“If confirmed, I am confident that Secretary Esper is capable of executing the national defense strategy in a way that is insulated from outside influence and political considerations,” he added. “I have known Esper for years, both as a staff member on the Hill and in private industry, and believe the Department would benefit from his leadership.”

Esper is also a close ally of Gen. Mark Milley, the rough and tumble Army chief of staff who has endeared himself to Trump and has been nominated to be the next chairman of the Joint Chiefs of Staff, according to individuals who know both men.

“Milley and Esper form a powerful team and seem to largely see eye-to-eye on a variety of issues,” said retired Lt. Gen. David Barno, predicting the partnership will be valuable for Esper.

Esper has departed from Trump, however, on the issue of a transgender troop ban,which Shanahan spearheaded as deputy defense secretary. Last year, Esper testified to Congress that he saw no problems with transgender troops currently serving in the ranks.

“We know who they are, and it is monitored very closely because we’re concerned about that and want to make sure that they are in fact treated with dignity and respect and have precisely zero reports of issues of cohesion, discipline, morale and all sorts of things,” he said at the time.

Before rejoining the Pentagon in late 2017, Esper was the top lobbyist for Raytheon, one of the five largest U.S. defense contractors,and he will undoubtedly face questions about his defense industry and lobbying ties if Trump nominates him.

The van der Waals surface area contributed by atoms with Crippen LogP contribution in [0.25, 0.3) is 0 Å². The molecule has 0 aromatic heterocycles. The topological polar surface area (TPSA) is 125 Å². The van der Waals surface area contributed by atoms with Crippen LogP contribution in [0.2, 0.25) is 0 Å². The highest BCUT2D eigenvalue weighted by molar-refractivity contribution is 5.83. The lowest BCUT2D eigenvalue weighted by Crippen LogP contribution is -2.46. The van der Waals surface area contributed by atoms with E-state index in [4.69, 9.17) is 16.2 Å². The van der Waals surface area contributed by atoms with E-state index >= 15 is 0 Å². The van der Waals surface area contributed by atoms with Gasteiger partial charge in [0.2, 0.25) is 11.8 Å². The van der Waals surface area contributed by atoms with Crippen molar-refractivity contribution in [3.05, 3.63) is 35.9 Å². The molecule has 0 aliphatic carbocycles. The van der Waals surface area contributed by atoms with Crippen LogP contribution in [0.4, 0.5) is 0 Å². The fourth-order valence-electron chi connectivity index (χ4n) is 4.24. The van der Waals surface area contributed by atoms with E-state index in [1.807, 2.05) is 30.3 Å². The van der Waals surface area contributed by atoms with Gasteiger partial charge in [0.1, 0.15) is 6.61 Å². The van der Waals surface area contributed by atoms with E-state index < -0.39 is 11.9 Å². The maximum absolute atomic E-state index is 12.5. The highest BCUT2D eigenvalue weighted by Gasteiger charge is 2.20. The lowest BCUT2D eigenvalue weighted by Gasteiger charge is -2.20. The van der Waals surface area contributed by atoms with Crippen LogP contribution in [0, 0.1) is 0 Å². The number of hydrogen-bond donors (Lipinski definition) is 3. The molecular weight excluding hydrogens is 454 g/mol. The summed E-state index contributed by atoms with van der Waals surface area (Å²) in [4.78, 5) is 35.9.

During his confirmation hearing to be Army secretary, Esper fended off questions about potential conflicts of interest, telling skeptical senators that he directly lobbied only on a handful of Army programs, and resisted calls to extend his two-year recusal from Raytheon matters to his entire tenure as Army secretary.

“I think it will [be an issue] with Democrats, because Democrats are going to oppose him anyway,” Inhofe said. “But it hasn’t been a problem so far.”

As secretary of the Army, the soft-spoken Esper has made few waves. His flagship project has been establishing a four-star command to field new technology and doctrine for the service as it shifts focus from counterinsurgency to competition with China and Russia.

In public appearances, he’s often said the Army is at a similar crossroads as after the the Vietnam War, when the service rebuilt itself to face down the Soviets in Europe and fielded major new weapons systems. “There’s a renaissance underway in the United States Army,” Esper told POLITICO in the December interview.

Another of his pet issues has been the growing trend of new recruits whose parents also wore the uniform. “I am concerned that we are becoming increasingly isolated from the larger public because [the Army] is becoming a family business in many ways,” Esper said at a think tank event last year. “If you talk to any senior Army leaders, you’ll find one, if not all their children are in the Army. And so, the family business has taken over.”